La Biennale di Venezia: The 55th International Art Exhibition
As every second year, since 1895, the Venice Biennale reunites the art elite of the world and those who want to be part of it. Every time different, every time crazy, every time over-discussed, this 55th edition is a special one for many reasons. Starting with the climate that bummed everyone out, from the hostesses at the Giardini to the Sheik of Abu Dhabi, or the absolute record of participations, 138 artists from 38 countries.
This year’s opening days were a bridge between the eastern and western art fairs, par excellence: Hong Kong and Basel. In fact, never so much did Venice feel like an island, a hide-away far from the frenzies of the market, a pit-stop that invited to think and re-think contemporary art. And, although we know there is no Venice Biennale without the social craziness or the cash being splashed, over-all the atmosphere felt more relaxed and, perhaps, deep.
“What room is left for internal images — for dreams, hallucinations and visions — in an era besieged by external ones? And what is the point of creating an image of the world when the world itself has become increasingly like an image?”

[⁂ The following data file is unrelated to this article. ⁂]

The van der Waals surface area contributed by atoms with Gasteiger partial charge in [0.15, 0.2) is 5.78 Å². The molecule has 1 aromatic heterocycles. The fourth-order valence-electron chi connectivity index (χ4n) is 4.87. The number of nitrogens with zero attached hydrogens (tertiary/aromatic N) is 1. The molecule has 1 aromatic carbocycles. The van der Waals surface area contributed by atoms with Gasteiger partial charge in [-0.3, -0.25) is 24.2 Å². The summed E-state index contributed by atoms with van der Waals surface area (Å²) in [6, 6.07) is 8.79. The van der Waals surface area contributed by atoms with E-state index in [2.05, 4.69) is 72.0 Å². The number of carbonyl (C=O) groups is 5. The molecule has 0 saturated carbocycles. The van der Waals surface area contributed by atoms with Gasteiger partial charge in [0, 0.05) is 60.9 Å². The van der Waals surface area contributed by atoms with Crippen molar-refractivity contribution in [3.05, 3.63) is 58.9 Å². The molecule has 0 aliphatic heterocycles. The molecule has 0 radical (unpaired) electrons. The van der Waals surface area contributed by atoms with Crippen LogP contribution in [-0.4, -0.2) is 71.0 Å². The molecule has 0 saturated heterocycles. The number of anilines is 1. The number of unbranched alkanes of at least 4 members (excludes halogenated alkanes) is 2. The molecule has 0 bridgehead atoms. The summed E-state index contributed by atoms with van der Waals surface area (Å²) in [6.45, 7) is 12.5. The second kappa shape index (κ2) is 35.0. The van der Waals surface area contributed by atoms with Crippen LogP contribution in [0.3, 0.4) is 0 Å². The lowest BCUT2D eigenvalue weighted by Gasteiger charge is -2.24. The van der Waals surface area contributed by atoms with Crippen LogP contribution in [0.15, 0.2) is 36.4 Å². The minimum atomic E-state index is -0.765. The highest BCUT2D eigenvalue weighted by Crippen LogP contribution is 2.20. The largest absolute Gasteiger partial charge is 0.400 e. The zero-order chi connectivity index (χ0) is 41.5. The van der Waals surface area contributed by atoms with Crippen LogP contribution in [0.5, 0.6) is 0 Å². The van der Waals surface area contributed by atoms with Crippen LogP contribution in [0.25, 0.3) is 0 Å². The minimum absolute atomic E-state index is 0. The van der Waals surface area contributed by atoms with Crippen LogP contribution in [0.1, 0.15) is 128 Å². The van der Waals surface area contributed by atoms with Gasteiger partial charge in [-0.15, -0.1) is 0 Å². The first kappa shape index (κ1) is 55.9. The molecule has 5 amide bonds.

With The Encyclopedic Palace Massimiliano Gioni put together an exhibition that is thought provoking in a silently powerful way. The youngest curator of the Biennale, so far, Gioni took a different approach and instead of trying to define art in 2013, he rather looked at the anthropological aspect of image and imagination: how art is created and where art comes from.
The walls of the Arsenale and the Central Pavilion are covered in photographs, paintings, sculptures, videos; in infinite collections of objects, books, drawings, relics. The result is an over-flow of images and impulses; a subtle and dark, almost obsessive, exhibition that tries to define universal knowledge. It is a visual directory of what is and has been, it is a peek into the head of the artist.
The top things to see inside and outside the Biennale:
Arsenale & Central Pavilion – Grosse Fatigue by Camille Henrot (Silver Lion as most promising artist of the exhibition) and The Red Book by Carl Gustav Jung.
The Giardini – Cripplewood by Berlinde De Bruyckere (Belgian Pavilion), Everything Was Forever, Until It Was No More by Konrad Smolenski (Polish Pavilion) & Danae by Vadim Zakharov (Russian Pavilion)
Fondaco Marcello (Irish Pavilion) – The Enclave by Richard Mosse.
San Giorgio (Fondazione Cini) – 700 Snow Balls by Not Vital.
San Marco (Museo Correr) – The first major Italian retrospective of sculptures by Sir Anthony Caro.